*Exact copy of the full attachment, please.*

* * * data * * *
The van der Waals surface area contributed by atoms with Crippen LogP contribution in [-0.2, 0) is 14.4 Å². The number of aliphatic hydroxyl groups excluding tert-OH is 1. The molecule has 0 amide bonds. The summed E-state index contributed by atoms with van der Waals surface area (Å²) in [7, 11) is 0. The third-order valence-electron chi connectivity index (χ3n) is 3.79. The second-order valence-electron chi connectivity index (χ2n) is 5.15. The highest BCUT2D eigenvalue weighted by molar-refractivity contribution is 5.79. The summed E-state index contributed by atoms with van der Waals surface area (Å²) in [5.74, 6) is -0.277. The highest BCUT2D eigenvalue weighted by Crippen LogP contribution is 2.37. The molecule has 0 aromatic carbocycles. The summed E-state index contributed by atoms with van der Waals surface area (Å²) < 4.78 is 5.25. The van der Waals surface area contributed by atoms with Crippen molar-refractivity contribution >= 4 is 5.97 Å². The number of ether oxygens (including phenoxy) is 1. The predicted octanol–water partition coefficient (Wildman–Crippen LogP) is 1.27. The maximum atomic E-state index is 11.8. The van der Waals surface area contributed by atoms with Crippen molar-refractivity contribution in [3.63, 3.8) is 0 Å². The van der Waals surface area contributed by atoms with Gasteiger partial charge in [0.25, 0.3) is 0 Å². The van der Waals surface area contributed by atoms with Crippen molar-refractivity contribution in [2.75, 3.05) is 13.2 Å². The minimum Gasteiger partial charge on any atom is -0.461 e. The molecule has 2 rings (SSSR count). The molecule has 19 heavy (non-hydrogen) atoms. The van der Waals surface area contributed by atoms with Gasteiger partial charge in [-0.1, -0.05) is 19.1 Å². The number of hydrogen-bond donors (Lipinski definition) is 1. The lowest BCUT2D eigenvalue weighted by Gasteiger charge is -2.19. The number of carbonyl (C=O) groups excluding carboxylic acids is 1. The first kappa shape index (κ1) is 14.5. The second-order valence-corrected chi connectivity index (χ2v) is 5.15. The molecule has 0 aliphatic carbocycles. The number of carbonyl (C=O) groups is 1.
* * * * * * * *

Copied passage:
The van der Waals surface area contributed by atoms with Crippen LogP contribution in [-0.2, 0) is 14.4 Å². The number of aliphatic hydroxyl groups excluding tert-OH is 1. The molecule has 0 amide bonds. The summed E-state index contributed by atoms with van der Waals surface area (Å²) in [7, 11) is 0. The third-order valence-electron chi connectivity index (χ3n) is 3.79. The second-order valence-electron chi connectivity index (χ2n) is 5.15. The highest BCUT2D eigenvalue weighted by molar-refractivity contribution is 5.79. The summed E-state index contributed by atoms with van der Waals surface area (Å²) in [5.74, 6) is -0.277. The highest BCUT2D eigenvalue weighted by Crippen LogP contribution is 2.37. The molecule has 0 aromatic carbocycles. The summed E-state index contributed by atoms with van der Waals surface area (Å²) < 4.78 is 5.25. The van der Waals surface area contributed by atoms with Crippen molar-refractivity contribution >= 4 is 5.97 Å². The number of ether oxygens (including phenoxy) is 1. The predicted octanol–water partition coefficient (Wildman–Crippen LogP) is 1.27. The maximum atomic E-state index is 11.8. The van der Waals surface area contributed by atoms with Crippen molar-refractivity contribution in [3.63, 3.8) is 0 Å². The van der Waals surface area contributed by atoms with Gasteiger partial charge in [0.25, 0.3) is 0 Å². The van der Waals surface area contributed by atoms with Crippen molar-refractivity contribution in [2.75, 3.05) is 13.2 Å². The minimum Gasteiger partial charge on any atom is -0.461 e. The molecule has 2 rings (SSSR count). The molecule has 19 heavy (non-hydrogen) atoms. The van der Waals surface area contributed by atoms with Gasteiger partial charge in [-0.1, -0.05) is 19.1 Å². The number of hydrogen-bond donors (Lipinski definition) is 1. The lowest BCUT2D eigenvalue weighted by Gasteiger charge is -2.19. The number of carbonyl (C=O) groups excluding carboxylic acids is 1. The first kappa shape index (κ1) is 14.5. The second-order valence-corrected chi connectivity index (χ2v) is 5.15. The molecule has 0 aliphatic carbocycles. The number of carbonyl (C=O) groups is 1.